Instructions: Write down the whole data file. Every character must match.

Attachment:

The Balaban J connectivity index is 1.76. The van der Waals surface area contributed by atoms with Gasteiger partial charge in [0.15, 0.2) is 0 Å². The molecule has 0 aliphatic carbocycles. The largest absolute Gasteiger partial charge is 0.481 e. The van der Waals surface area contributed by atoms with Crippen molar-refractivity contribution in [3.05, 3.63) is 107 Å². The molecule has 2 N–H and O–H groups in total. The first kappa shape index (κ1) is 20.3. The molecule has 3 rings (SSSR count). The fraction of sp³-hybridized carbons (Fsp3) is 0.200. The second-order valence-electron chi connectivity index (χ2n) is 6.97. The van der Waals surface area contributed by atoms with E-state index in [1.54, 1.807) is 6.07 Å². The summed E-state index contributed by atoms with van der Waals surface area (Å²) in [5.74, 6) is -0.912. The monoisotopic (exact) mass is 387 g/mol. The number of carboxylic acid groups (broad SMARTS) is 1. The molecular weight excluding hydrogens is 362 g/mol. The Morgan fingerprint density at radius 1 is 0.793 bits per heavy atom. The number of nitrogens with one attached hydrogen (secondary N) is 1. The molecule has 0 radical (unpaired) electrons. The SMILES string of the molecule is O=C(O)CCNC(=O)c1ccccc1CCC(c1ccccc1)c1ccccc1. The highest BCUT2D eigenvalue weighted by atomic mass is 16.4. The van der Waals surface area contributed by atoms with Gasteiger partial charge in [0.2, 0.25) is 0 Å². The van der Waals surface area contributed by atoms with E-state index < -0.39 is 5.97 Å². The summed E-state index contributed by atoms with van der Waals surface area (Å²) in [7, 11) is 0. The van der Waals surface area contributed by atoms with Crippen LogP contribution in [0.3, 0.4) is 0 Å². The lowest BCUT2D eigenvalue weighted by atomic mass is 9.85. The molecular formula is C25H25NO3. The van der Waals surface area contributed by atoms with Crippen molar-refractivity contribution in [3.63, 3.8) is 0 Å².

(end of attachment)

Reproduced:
The Balaban J connectivity index is 1.76. The van der Waals surface area contributed by atoms with Gasteiger partial charge in [0.15, 0.2) is 0 Å². The molecule has 0 aliphatic carbocycles. The largest absolute Gasteiger partial charge is 0.481 e. The van der Waals surface area contributed by atoms with Crippen molar-refractivity contribution in [3.05, 3.63) is 107 Å². The molecule has 2 N–H and O–H groups in total. The first kappa shape index (κ1) is 20.3. The molecule has 3 rings (SSSR count). The fraction of sp³-hybridized carbons (Fsp3) is 0.200. The second-order valence-electron chi connectivity index (χ2n) is 6.97. The van der Waals surface area contributed by atoms with E-state index in [1.54, 1.807) is 6.07 Å². The summed E-state index contributed by atoms with van der Waals surface area (Å²) in [5.74, 6) is -0.912. The monoisotopic (exact) mass is 387 g/mol. The number of carboxylic acid groups (broad SMARTS) is 1. The molecular weight excluding hydrogens is 362 g/mol. The Morgan fingerprint density at radius 1 is 0.793 bits per heavy atom. The number of nitrogens with one attached hydrogen (secondary N) is 1. The molecule has 0 radical (unpaired) electrons. The SMILES string of the molecule is O=C(O)CCNC(=O)c1ccccc1CCC(c1ccccc1)c1ccccc1. The highest BCUT2D eigenvalue weighted by atomic mass is 16.4. The van der Waals surface area contributed by atoms with Gasteiger partial charge in [0.2, 0.25) is 0 Å². The van der Waals surface area contributed by atoms with E-state index < -0.39 is 5.97 Å². The summed E-state index contributed by atoms with van der Waals surface area (Å²) in [7, 11) is 0. The van der Waals surface area contributed by atoms with Crippen LogP contribution in [0.3, 0.4) is 0 Å². The lowest BCUT2D eigenvalue weighted by atomic mass is 9.85. The molecular formula is C25H25NO3. The van der Waals surface area contributed by atoms with Crippen molar-refractivity contribution in [3.63, 3.8) is 0 Å².